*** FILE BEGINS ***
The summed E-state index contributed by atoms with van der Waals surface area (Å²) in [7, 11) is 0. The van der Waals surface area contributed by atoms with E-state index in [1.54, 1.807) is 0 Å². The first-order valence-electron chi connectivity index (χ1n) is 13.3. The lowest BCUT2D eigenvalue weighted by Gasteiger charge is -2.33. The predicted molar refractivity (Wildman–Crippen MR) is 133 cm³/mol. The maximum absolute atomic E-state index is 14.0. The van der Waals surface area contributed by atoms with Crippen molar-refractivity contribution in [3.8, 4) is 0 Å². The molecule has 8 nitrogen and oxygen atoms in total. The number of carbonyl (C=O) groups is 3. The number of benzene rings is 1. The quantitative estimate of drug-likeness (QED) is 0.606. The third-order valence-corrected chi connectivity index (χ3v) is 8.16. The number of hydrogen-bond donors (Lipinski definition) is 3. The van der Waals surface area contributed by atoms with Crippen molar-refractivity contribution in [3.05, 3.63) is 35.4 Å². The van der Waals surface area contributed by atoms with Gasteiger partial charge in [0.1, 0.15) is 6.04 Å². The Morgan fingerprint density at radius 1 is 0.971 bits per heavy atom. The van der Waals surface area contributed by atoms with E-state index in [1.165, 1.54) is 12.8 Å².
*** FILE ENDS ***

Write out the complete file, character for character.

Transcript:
The summed E-state index contributed by atoms with van der Waals surface area (Å²) in [7, 11) is 0. The van der Waals surface area contributed by atoms with E-state index in [1.54, 1.807) is 0 Å². The first-order valence-electron chi connectivity index (χ1n) is 13.3. The lowest BCUT2D eigenvalue weighted by Gasteiger charge is -2.33. The predicted molar refractivity (Wildman–Crippen MR) is 133 cm³/mol. The maximum absolute atomic E-state index is 14.0. The van der Waals surface area contributed by atoms with Crippen molar-refractivity contribution in [3.8, 4) is 0 Å². The molecule has 8 nitrogen and oxygen atoms in total. The number of carbonyl (C=O) groups is 3. The number of benzene rings is 1. The quantitative estimate of drug-likeness (QED) is 0.606. The third-order valence-corrected chi connectivity index (χ3v) is 8.16. The number of hydrogen-bond donors (Lipinski definition) is 3. The van der Waals surface area contributed by atoms with Crippen molar-refractivity contribution in [3.05, 3.63) is 35.4 Å². The van der Waals surface area contributed by atoms with Gasteiger partial charge in [0.1, 0.15) is 6.04 Å². The Morgan fingerprint density at radius 1 is 0.971 bits per heavy atom. The van der Waals surface area contributed by atoms with E-state index in [1.165, 1.54) is 12.8 Å².